Perhaps comprehensive immigration reform might tackle some of these inconsistencies - you know, those pesky little inconsistencies like basic human rights for all. Or we could continue to have our opinions conveniently handed to us primarily by conservative politicians who pander to our fear of 'aliens' - you know, the 'aliens' who build our houses, grow and pick our food, and work far harder for far less than those CEO's who politely ask for handouts worth billions and billions of dollars.
May 21, 2009 11:15 AM

I agree with what you are saying here. I posted a long reply last night, but the page timed out or something and it never appeared.

The gist was this: I agree with you, but I'm not sure what that gets us. Yes, the system is broken. But no, I don't think that means we can abandon all attempts at enforcing the present law while we work to fix it.

But here's what I really think. The enforcement actions described in this essay look like a classic case of a non-functioning nation to me. Low paid men and women in uniforms chasing lower paid working people through the forests and the streets. Meanwhile, the wealthy grow wealthier by hiring, for less than minimum wage the same working folks who manage to escape the"raids." The benefits are huge, if you are post-national, which the wealthy are. Unions are destroyed. Wages are capped, always declining. Goods are kept affordable (the "bread"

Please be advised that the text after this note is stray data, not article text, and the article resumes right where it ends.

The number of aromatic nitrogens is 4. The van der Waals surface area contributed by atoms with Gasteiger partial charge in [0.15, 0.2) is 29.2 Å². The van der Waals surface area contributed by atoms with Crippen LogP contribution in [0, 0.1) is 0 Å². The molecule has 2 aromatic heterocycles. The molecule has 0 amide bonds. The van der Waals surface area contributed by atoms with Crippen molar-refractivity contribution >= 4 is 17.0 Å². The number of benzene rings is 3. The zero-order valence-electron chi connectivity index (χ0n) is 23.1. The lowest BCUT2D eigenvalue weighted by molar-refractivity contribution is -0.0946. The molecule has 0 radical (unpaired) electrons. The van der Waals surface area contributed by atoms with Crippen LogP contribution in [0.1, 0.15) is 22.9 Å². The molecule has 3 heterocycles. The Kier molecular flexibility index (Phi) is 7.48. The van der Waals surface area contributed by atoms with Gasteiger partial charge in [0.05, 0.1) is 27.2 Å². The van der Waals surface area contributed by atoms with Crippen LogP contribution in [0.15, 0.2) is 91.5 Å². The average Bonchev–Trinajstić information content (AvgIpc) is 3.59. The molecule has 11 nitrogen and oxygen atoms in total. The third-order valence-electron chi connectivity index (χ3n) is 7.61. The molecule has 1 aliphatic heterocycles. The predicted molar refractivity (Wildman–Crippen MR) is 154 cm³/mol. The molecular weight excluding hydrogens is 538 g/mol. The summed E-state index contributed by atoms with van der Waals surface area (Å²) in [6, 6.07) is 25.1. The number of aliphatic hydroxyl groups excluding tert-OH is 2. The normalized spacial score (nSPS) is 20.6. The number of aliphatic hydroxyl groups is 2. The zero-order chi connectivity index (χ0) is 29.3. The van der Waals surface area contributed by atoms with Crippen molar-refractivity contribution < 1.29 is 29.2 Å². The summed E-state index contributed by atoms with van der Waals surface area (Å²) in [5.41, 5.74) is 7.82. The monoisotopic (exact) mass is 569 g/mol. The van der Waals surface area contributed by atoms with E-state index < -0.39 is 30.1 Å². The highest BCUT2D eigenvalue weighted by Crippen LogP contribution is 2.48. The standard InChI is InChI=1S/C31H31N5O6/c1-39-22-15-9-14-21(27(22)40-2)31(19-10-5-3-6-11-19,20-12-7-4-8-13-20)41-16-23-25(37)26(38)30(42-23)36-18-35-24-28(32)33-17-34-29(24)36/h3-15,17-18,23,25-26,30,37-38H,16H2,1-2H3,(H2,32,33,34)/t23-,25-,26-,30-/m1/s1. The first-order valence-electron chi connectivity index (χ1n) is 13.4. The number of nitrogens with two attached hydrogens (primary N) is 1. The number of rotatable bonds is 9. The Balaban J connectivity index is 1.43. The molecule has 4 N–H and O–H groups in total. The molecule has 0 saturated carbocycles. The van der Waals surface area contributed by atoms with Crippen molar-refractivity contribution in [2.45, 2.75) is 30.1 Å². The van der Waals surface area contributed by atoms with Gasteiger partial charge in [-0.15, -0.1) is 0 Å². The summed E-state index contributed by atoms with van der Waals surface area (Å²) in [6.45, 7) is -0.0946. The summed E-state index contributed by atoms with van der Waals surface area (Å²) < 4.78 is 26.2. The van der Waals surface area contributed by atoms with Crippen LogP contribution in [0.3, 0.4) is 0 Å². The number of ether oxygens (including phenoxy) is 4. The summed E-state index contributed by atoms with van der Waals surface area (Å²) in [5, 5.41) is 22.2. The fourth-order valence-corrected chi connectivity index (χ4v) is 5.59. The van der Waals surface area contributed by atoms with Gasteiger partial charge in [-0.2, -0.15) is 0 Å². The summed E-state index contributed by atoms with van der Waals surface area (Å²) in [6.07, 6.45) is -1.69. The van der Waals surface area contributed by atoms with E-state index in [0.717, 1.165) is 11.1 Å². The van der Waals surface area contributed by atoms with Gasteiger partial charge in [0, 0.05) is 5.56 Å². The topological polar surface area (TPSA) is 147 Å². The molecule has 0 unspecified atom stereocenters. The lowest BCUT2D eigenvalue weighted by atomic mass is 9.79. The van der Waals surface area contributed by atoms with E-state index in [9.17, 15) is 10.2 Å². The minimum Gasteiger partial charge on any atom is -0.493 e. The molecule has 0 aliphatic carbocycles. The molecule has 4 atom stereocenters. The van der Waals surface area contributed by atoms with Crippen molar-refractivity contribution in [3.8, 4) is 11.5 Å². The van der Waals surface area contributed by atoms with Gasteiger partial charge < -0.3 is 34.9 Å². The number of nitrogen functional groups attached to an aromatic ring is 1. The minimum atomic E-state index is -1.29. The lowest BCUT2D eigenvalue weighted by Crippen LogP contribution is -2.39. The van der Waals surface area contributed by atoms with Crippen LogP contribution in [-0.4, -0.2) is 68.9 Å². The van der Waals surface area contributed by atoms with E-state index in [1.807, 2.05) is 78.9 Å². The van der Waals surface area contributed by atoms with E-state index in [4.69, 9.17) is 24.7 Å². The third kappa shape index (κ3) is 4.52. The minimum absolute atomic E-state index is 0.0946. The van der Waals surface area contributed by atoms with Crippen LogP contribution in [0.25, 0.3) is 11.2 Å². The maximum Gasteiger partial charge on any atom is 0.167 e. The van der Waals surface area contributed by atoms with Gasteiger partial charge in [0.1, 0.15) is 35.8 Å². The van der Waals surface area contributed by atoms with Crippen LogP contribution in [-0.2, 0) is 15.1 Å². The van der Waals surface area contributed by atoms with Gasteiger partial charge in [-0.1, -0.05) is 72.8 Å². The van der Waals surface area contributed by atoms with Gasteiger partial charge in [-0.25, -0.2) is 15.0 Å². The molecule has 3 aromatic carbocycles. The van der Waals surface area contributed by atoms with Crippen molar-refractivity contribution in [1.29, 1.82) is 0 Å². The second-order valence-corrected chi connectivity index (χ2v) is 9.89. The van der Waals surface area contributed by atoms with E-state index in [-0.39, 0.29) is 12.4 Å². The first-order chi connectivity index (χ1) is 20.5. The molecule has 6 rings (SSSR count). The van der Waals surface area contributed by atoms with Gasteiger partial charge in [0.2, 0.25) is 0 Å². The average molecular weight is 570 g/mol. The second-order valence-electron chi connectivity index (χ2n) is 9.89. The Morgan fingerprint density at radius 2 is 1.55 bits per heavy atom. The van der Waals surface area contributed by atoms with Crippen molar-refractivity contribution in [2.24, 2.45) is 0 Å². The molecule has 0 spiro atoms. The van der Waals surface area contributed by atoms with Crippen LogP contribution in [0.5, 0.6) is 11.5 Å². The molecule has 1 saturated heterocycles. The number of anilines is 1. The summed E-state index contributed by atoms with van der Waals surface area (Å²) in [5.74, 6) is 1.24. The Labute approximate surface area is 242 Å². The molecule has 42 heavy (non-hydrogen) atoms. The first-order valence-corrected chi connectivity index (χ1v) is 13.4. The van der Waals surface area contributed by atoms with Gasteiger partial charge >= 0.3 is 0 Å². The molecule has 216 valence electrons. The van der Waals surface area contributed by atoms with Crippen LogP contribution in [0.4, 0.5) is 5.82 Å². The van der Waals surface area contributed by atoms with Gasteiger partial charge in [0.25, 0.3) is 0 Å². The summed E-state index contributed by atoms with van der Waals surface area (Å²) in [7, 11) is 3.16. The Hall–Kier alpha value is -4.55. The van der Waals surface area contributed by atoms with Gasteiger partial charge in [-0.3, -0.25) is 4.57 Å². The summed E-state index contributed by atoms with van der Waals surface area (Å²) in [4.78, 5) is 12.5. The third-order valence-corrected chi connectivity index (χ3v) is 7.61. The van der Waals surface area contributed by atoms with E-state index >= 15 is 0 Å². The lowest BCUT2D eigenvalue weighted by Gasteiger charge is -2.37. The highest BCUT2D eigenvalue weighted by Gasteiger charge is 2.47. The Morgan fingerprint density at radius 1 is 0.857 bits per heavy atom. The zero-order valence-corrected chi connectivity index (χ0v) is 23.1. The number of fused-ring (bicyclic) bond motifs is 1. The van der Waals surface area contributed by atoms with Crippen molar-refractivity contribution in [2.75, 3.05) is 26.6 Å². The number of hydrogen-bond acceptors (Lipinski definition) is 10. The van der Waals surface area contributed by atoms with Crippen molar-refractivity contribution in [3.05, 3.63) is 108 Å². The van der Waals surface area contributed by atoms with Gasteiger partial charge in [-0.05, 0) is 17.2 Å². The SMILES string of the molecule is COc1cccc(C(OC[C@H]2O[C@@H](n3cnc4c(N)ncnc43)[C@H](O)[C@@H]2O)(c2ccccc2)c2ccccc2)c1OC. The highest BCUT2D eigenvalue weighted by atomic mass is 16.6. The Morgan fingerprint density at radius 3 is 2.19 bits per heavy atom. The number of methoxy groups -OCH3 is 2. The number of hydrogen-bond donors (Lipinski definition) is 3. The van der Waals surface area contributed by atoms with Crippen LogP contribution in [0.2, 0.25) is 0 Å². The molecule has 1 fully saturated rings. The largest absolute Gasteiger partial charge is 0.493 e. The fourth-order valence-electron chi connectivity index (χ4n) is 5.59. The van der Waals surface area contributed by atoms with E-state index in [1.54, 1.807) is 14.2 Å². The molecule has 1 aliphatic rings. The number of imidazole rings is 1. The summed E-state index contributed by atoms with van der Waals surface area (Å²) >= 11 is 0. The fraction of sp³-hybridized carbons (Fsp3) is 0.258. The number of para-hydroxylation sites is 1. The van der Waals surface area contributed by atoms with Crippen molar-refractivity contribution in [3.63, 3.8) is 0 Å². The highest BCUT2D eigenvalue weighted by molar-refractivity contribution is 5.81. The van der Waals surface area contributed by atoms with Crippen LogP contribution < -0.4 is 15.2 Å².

in the phrase "bread and circuses").

I honestly believe there will be no attempt to address immigration, other than these token and cruel "raids." What there will be is a great leveling effect, where the millions of people from less functional nations circulate here in the US, suppressing wages, never becoming truly legal, always kept marginalized. Millions of working people who cannot vote...sounds like a formula for easy domination, a kind of dictatorship by the aristocracy- ah hah, and isn't that the norm for the planet? The US for all its faults, was indeed unique in its long experiment in egalitarianism and opportunity for all. Not perfect by any means, but unique in its stated aspirations, many of them fulfilled to a high degree.